Wayang Kulit

Intangible Cultural Heritage

Wayang Kulit

Wayang kulit, or shadow puppet theatre, is a form of traditional theatre. Respected as a pusaka, or heirloom, it is theatre with storytelling through puppetry, music, and sophisticated handcraft.

Traditionally, wayang kulit performances provide entertainment for various ceremonies and celebrations, and sometimes take on ritual significance, with incantations and offerings. Stories, usually from the Hindu epics Ramayana and Mahabharata, or from Javanese tradition, are selected according to the occasion. In Java, performances may last a full eight hours, from evening to three or later in the morning. Wayang kulit existed in Java’s royal courts as early as the ninth century, and was likely introduced to Singapore by migrants from Java.

In Singapore, wayang kulit often features local heroes, Malay characters, and historical figures such as Sang Nila Utama, Hang Nadim, and Hang Tuah.

Geographic Location

There are many forms and types of wayang kulit in Southeast Asia, and the forms performed in Singapore have Javanese influences. Wayang kulit is most often performed as part of a celebration or ceremony, and this may happen at any time of the year and any place, for instance, a residence.

In Singapore today, wayang kulit performances are often put up as part of community festivals, and is enjoyed by audiences at public events, schools and at performing arts venues.

Communities Involved

The Javanese community who came to Singapore hold the knowledge of the arts and cultural practices associated with wayang kulit. In Singapore, the Javanese community now forms part of the Malay Muslim community, and the art form has been translated, shortened, and adapted to fit this context.

Associated Social and Cultural Practices

The focal point of any wayang kulit performance is the screen, made of cotton, set on a stage or elevated portion of the floor, and lit by an oil lamp or, in today’s context, an electric bulb. Most of the audience sits in front of the screen, where they can watch the moving shadows, but some may sit behind instead to see the puppets themselves, a position traditionally associated with the gods. A banana trunk is used to hold the puppets upright with the pointed ends of the puppets staked into it. They are arranged on both sides of the dalang (puppet master)—with “good” characters on his left and “bad” on his right. The puppets are typically made of buffalo skin and ivory, wood, or plastic. A gamelan orchestra with wira swara and pesindhen—male and female singers respectively—accompanies the performance, with about 25 musicians in total.

The dalang, the central figure of wayang kulit, plays multiple roles. Not only does he control the puppets and give the characters different voices, but he also has to lead the singers and conduct the orchestra. Additionally, he makes sound effects by using a mallet on a box and his right foot on keprak, small hanging iron plates. Sometimes, he chooses the story for the occasion or takes on a spiritual role. Being a dalang is difficult as it calls for multiple skills and talents.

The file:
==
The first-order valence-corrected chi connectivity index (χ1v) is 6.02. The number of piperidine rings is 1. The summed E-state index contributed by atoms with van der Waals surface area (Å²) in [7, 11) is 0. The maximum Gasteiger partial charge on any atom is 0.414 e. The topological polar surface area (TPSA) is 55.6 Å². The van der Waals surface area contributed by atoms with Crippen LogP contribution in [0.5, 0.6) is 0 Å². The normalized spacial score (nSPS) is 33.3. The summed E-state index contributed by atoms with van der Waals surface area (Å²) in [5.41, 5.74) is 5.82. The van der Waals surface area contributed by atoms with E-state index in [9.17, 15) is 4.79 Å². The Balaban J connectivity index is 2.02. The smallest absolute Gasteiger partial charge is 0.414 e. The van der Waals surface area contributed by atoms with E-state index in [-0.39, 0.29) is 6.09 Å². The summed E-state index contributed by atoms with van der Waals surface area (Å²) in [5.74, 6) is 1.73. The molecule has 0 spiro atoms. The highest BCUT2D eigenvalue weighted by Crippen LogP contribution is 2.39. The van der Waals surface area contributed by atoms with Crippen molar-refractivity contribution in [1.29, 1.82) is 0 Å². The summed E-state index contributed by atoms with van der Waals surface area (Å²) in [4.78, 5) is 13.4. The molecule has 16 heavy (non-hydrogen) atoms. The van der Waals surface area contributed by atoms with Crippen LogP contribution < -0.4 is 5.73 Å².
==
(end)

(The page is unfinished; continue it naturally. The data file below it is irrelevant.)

Experience of a Practitioner

Mr Adel is the son of Madam Som Said, who founded the Sri Warisan Academy of Performing Arts, a group focused on Malay music and dance. Both mother and son were instrumental in increasing the group’s exposure to wayang kulit and increasing its presence in Singapore. As a person of Javanese descent, Mr Adel considers wayang kulit part of his heritage and wants to pass it on by teaching people about its past, present, and future.

Today, Sri Warisan teaches students using a modular system and takes wayang kulit out to schools, the wider community, and even aboard. Mr Adel specialises in introducing wayang kulit to the younger generation, and has introduced new characters like modern superheroes to encourage his students to develop their interest in wayang kulit.

Present Status

In the traditional sense—for ritual or celebration—wayang kulit has vanished from Singapore, though Mr Adel hopes it will return. “But,” he says, “as a form of education, as a form of entertainment, [wayang kulit] will still continue to grow.” He describes interest in it as “tremendous” and cites a dramatic increase in contemporary wayang kulit performances.

There are various efforts by performing art groups and arts and culture organisations to raise awareness and promote the art form. Wayang kulit is also included in arts education programmes held in some schools. This ensures that wayang kulit will continue to be transmitted for years to come.


Reference No.: ICH-009

Date of Inclusion: April 2018; Updated March 2019


Ahmad, Khairani. “Wayang Kulit kian hilang ditelan masa.” Berita Harian, 26 June 1978.

Ibrahim, Mohd. Amzi and Ramli, Ainu Sham. Shadow play: Malay traditional theatre. Kuala Lumpur: Malaysian Handicraft Development Corporation, 2008.

Long, R. Javanese shadow theatre: Movement and characterisation in Ngayogyakarta wayang kulit. UMI Research Press, 1982.

Osnes, B. The shadow puppet theatre of Malaysia: A study of wayang kulit with performances scripts and puppet designs. North Carolina: McFarland and Co, 2010.

Rashid, Yaakub. “Saving a heritage.” The Straits Times, 4 October 1990.